Cannabis Extracts in Medicine: The Promise of Benefits in Seizure Disorders, Cancer and Other Conditions
by Jeffrey Dach M.D., Elaine A. Moore and Justin Kander
McFarland Health Topics, ISBN-13: 978-0786496631, ISBN-10: 0786496630
As of December 2014, medicinal cannabis is legal in 23 states where news and medical journals report success stories of people recovering from diverse medical conditions such as epilepsy, cancer and chronic pain.
In states where cannabis remains illegal, users and providers risk arrest and imprisonment. While the United States government has restricted cannabis medical research, advances have been made in Israel, Spain and Italy. One such breakthrough was the discovery of the endocannabinoid system in the brain and immune system. Endogenous cannabinoids are mimicked by THC and CBD, cannabinoids found in the cannabis plant, thus accounting for its medicinal effects. Focusing on the biochemical properties, medical benefits and psychological effects of cannabinoids, this book provides an overview of anecdotal case reports, animal studies and clinical trials proposing cannabis for seizure disorder, cancer, chronic pain and other medical conditions.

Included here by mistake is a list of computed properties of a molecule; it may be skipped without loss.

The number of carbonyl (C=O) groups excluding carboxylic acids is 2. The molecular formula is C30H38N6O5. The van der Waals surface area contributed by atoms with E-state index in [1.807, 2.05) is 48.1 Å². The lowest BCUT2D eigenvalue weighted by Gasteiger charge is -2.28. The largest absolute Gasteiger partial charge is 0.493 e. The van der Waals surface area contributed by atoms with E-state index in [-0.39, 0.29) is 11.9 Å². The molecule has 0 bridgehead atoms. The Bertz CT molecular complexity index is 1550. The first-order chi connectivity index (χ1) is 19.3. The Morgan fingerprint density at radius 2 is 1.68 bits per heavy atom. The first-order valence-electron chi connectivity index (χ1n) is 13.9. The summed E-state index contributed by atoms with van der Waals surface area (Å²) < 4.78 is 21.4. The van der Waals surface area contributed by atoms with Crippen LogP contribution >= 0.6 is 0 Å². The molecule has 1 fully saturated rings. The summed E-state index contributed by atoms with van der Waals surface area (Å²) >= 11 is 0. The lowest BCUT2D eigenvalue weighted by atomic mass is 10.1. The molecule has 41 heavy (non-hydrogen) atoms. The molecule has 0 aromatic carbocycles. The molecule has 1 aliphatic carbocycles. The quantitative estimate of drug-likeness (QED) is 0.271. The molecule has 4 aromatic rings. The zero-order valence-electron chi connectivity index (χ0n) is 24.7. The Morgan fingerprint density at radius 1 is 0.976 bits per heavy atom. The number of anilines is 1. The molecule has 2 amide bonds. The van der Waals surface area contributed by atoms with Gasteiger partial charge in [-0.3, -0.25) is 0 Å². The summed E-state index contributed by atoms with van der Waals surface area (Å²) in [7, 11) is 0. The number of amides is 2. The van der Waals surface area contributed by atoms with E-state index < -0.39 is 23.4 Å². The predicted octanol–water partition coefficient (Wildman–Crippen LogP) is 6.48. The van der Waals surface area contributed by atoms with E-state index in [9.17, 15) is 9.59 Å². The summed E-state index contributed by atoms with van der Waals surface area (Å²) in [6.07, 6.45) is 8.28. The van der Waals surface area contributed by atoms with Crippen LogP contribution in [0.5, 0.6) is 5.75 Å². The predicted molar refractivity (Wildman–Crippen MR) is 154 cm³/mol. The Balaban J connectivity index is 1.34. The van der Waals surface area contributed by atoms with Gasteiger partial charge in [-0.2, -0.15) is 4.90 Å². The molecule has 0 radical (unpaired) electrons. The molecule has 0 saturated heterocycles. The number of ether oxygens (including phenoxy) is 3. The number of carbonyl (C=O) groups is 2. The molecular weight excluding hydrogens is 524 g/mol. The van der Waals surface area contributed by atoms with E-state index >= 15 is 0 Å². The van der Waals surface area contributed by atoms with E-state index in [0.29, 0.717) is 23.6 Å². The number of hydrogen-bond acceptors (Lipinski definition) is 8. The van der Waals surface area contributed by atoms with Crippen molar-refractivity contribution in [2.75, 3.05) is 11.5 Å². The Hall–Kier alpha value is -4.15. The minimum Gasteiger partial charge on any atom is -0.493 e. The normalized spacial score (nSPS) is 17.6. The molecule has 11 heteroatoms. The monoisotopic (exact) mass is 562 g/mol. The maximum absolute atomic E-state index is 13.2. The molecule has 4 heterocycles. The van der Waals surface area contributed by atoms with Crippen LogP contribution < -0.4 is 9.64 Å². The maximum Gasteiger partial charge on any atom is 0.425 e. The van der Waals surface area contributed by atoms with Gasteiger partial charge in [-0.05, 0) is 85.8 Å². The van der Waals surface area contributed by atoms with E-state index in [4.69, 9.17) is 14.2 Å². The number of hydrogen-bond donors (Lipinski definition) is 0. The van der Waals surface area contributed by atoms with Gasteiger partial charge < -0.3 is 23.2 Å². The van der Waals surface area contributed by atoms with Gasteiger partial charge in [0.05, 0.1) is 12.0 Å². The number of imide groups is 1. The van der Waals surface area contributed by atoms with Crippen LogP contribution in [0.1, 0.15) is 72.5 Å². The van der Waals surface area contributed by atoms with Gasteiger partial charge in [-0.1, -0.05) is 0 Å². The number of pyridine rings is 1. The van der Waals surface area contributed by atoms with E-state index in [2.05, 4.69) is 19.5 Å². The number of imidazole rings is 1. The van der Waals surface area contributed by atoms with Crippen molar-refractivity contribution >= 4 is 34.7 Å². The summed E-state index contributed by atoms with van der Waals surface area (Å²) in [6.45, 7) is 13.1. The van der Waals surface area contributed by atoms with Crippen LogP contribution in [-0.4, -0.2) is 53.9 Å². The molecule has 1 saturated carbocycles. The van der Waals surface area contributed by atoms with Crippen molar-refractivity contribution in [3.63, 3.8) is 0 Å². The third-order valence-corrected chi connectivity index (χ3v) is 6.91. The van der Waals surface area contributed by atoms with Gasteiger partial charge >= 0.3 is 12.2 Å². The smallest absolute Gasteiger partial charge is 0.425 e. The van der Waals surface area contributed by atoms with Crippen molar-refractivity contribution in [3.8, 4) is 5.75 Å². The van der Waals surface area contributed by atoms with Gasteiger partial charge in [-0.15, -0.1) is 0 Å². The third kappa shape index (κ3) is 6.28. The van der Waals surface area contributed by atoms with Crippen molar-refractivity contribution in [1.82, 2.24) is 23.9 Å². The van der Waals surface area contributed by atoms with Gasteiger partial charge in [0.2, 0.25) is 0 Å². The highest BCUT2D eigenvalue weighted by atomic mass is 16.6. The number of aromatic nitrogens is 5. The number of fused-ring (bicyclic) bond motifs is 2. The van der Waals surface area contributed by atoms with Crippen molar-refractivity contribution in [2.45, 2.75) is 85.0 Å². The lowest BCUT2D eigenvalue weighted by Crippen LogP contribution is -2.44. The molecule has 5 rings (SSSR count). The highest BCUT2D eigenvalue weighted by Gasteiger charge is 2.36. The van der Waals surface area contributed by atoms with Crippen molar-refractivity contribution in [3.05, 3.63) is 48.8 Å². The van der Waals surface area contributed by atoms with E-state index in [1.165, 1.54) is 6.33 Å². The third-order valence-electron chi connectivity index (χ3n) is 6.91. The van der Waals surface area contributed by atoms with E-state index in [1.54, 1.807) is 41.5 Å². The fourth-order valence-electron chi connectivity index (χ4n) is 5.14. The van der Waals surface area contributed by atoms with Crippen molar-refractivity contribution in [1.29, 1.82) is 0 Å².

A book review of Cannabis Extracts in Medicine: The Promise of Benefits in Seizure Disorders, Cancer and Other Conditions (Mcfarland Health Topics) will be published in the CHOICE connect June 2016 issue (vol. 5, No 10). CHOICE connect is a publication of the Association of College and Research Libraries. Cannabis Extracts in Medicine is co-authored by Elaine A. Moore, Jeffrey Dach, and Justin Kander. The following is an excerpt of the review:
Policy makers in states considering legalizing marijuana for medical purposes should read this well-researched book for one side in the debate. It describes how the biochemical properties of Cannabis sativa provide therapeutic and medical benefits for epilepsy, cancer, and pain and mentions ongoing research in using the plant for other diseases.… The last chapter gives biographies of notable individuals in the movement to make cannabis extract an accepted medical treatment. Includes an appendix of additional resources and citations to numerous peer review sources.
--N. Kupferberg, Ohio State University
Summing Up: Recommended. Lower-division undergraduates through professionals/practitioners.